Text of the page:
This vision of liberty is antithetical to the conservative ideal of freedom. The welfare mom encapsulates what is the liberated form of autonomy. Now, compare her beaming face to the quiet dignity of Ann McClamrock.
Ann was your ordinary American woman. Mother to two boys and a devoted wife, she kept a well-functioning Dallas home – until one of life’s many random tragedies struck.
During an ordinary football practice, her son, John McClamrock, suffered a severe spinal cord injury that left him paralyzed from the neck down. He never walked again for the rest of his life. For over 30 years, Ann tended to her bedridden son, feeding him, cleaning him, massaging his bedsores, and giving him enough attention to ward off depression. Through the many heartbreaks that followed – her husband’s passing, the death of another son from a previous husband, John’s failing health – Ann remained stalwart in her role as caretaker. The only reprieve she allowed herself in all those decades was the occasional perm at JCPenney.
Mrs. McClamrock was not afforded many breaks. The demands of her son John overrode the chance for a normal life. Her husband’s death took away her, to borrow a phrase from J.R.R. Tolkien, companion on a shipwreck. But she carried on, never retreating into victimology, until she saw her son off to heaven in March of 2008. Eight weeks later, she joined him, leaving behind a model of what it truly means to be a person. She left our world being free in the truest sense: She fulfilled her duty without fail and with love in her heart.
That kind of liberty – what colonial era preacher Samuel West defined as “obeying the dictates of right reason, and submitting to the natural law” – is hardly visible today. We live in a highly individualistic age, where the almighty Self and personal preference are seen as the highest ends in life. The classical idea of freedom isn’t just seen as an anachronism of a time long past, but as a hateful, bigoted worldview. Freedom, we’re told, is supposed to mean happiness and acceptance of all. Anything that interferes with someone’s bliss is viewed as anti-freedom.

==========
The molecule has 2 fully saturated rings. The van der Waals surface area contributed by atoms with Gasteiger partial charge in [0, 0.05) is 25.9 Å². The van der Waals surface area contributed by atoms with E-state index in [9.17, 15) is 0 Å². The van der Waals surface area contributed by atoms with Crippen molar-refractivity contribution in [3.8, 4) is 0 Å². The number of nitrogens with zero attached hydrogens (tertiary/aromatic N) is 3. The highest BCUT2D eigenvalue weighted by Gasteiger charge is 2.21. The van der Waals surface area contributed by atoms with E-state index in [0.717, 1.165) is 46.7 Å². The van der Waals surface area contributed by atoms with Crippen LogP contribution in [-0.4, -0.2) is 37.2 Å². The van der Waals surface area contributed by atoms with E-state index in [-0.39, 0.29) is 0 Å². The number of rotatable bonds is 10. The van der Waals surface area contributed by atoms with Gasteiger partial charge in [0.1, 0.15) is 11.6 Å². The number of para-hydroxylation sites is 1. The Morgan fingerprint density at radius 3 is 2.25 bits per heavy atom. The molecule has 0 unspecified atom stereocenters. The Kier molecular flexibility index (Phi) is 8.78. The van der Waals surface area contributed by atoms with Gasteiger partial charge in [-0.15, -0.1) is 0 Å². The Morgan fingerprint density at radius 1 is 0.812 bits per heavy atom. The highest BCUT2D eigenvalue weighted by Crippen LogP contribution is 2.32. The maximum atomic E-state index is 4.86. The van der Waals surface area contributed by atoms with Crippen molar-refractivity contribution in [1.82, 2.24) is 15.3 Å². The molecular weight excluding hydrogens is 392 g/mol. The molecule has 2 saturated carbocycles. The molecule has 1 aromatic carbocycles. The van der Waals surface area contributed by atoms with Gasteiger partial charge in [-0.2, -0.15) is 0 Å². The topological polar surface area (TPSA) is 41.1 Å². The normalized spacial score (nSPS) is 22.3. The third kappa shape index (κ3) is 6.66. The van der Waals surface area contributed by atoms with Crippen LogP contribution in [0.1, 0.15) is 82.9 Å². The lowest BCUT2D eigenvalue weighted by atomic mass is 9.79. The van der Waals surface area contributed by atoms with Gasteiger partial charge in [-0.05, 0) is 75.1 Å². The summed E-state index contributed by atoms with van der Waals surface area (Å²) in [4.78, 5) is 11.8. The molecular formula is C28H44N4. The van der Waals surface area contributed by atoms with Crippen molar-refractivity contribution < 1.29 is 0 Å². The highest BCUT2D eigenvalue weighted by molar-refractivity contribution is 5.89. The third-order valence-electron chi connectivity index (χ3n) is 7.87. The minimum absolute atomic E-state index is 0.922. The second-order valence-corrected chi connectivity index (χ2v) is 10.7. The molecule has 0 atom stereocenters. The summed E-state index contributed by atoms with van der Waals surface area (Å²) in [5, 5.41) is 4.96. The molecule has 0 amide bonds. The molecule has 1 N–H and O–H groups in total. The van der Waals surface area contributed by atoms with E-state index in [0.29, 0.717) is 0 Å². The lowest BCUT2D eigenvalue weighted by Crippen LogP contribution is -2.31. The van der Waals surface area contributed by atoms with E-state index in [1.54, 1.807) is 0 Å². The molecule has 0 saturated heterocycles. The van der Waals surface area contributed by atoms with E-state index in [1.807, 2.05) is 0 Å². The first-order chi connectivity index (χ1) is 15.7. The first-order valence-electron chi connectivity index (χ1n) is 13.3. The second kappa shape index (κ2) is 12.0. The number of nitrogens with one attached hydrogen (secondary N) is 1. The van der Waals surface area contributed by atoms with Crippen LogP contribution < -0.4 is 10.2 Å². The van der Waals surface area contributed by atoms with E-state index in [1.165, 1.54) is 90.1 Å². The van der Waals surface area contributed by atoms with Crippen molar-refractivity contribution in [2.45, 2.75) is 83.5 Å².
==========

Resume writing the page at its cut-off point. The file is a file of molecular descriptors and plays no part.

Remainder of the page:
The truth is that not all liberty is preferred. And not all happiness is good (ask a pedophile if you aren’t convinced). In order for freedom to be virtuous, it must be tempered by moral demands. Getting blotto on bottom-shelf liquor and hiring a posse of call girls Charlie Sheen-style is an exercise of personal freedom, but it’s immoral and unhealthy.
Liberty without limits eventually goes off-road into the ditch of depravity. A daughter marrying her father; disturbed people voluntarily blinding themselves; letting boys call themselves girls – these are examples of self-destructive freedom. Risking your life to save your child; dedicating yourself to your ailing son; selling your property and living among the poor – these are examples of freedom that are oriented toward the ultimate Good.
As a country, which kind of freedom should we really be known for? The sinner or the saint?
Liberals have already made their decision. Conservatives should take more care in making theirs.